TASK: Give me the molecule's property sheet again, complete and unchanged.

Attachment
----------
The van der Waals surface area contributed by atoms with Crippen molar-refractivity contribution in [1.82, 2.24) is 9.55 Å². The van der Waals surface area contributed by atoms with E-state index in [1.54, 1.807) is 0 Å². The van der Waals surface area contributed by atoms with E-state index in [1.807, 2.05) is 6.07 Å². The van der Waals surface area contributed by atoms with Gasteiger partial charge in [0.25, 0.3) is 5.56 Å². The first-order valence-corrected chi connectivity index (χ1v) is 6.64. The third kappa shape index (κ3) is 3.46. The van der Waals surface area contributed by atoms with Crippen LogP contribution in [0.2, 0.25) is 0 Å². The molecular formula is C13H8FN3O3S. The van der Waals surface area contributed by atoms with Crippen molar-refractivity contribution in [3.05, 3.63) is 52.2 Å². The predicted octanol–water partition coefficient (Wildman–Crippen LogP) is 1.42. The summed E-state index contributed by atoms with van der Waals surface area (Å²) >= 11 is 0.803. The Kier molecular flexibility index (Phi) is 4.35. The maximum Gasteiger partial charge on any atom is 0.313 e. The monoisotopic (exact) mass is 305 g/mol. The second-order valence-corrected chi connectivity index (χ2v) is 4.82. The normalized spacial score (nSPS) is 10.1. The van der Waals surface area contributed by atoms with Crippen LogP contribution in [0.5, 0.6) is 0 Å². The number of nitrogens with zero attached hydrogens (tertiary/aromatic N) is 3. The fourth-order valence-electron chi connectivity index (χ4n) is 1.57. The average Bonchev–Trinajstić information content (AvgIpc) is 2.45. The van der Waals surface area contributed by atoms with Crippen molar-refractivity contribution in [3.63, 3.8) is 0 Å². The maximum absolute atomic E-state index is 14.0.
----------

The van der Waals surface area contributed by atoms with Crippen molar-refractivity contribution in [1.82, 2.24) is 9.55 Å². The van der Waals surface area contributed by atoms with E-state index in [1.54, 1.807) is 0 Å². The van der Waals surface area contributed by atoms with E-state index in [1.807, 2.05) is 6.07 Å². The van der Waals surface area contributed by atoms with Gasteiger partial charge in [0.25, 0.3) is 5.56 Å². The first-order valence-corrected chi connectivity index (χ1v) is 6.64. The third kappa shape index (κ3) is 3.46. The van der Waals surface area contributed by atoms with Crippen LogP contribution in [0.2, 0.25) is 0 Å². The molecular formula is C13H8FN3O3S. The van der Waals surface area contributed by atoms with Crippen molar-refractivity contribution in [3.05, 3.63) is 52.2 Å². The predicted octanol–water partition coefficient (Wildman–Crippen LogP) is 1.42. The summed E-state index contributed by atoms with van der Waals surface area (Å²) >= 11 is 0.803. The Kier molecular flexibility index (Phi) is 4.35. The maximum Gasteiger partial charge on any atom is 0.313 e. The monoisotopic (exact) mass is 305 g/mol. The second-order valence-corrected chi connectivity index (χ2v) is 4.82. The normalized spacial score (nSPS) is 10.1. The van der Waals surface area contributed by atoms with Crippen LogP contribution in [0.5, 0.6) is 0 Å². The number of nitrogens with zero attached hydrogens (tertiary/aromatic N) is 3. The fourth-order valence-electron chi connectivity index (χ4n) is 1.57. The average Bonchev–Trinajstić information content (AvgIpc) is 2.45. The van der Waals surface area contributed by atoms with Crippen molar-refractivity contribution in [3.63, 3.8) is 0 Å². The maximum absolute atomic E-state index is 14.0.